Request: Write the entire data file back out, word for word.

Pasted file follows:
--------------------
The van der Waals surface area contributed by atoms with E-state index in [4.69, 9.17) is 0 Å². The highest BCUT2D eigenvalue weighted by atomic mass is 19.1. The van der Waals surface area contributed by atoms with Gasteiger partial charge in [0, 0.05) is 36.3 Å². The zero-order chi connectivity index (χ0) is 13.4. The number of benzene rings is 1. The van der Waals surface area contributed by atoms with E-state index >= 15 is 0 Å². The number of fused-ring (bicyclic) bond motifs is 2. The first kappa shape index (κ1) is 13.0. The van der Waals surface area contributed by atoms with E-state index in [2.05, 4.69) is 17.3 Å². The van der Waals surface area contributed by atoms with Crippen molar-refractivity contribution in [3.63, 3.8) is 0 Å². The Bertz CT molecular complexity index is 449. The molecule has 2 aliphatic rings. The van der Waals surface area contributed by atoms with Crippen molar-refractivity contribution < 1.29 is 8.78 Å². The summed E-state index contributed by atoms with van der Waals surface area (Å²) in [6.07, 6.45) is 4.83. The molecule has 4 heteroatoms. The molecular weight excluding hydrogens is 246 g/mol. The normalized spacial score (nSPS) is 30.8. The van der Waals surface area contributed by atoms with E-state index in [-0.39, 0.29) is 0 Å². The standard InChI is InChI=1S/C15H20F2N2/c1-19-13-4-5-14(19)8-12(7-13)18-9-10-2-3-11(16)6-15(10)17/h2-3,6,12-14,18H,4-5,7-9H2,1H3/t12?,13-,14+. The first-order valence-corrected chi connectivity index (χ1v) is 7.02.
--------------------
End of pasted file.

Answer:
The van der Waals surface area contributed by atoms with E-state index in [4.69, 9.17) is 0 Å². The highest BCUT2D eigenvalue weighted by atomic mass is 19.1. The van der Waals surface area contributed by atoms with Gasteiger partial charge in [0, 0.05) is 36.3 Å². The zero-order chi connectivity index (χ0) is 13.4. The number of benzene rings is 1. The van der Waals surface area contributed by atoms with E-state index >= 15 is 0 Å². The number of fused-ring (bicyclic) bond motifs is 2. The first kappa shape index (κ1) is 13.0. The van der Waals surface area contributed by atoms with E-state index in [2.05, 4.69) is 17.3 Å². The van der Waals surface area contributed by atoms with Crippen molar-refractivity contribution in [3.63, 3.8) is 0 Å². The Bertz CT molecular complexity index is 449. The molecule has 2 aliphatic rings. The van der Waals surface area contributed by atoms with Crippen molar-refractivity contribution < 1.29 is 8.78 Å². The summed E-state index contributed by atoms with van der Waals surface area (Å²) in [6.07, 6.45) is 4.83. The molecule has 4 heteroatoms. The molecular weight excluding hydrogens is 246 g/mol. The normalized spacial score (nSPS) is 30.8. The van der Waals surface area contributed by atoms with E-state index in [-0.39, 0.29) is 0 Å². The standard InChI is InChI=1S/C15H20F2N2/c1-19-13-4-5-14(19)8-12(7-13)18-9-10-2-3-11(16)6-15(10)17/h2-3,6,12-14,18H,4-5,7-9H2,1H3/t12?,13-,14+. The first-order valence-corrected chi connectivity index (χ1v) is 7.02.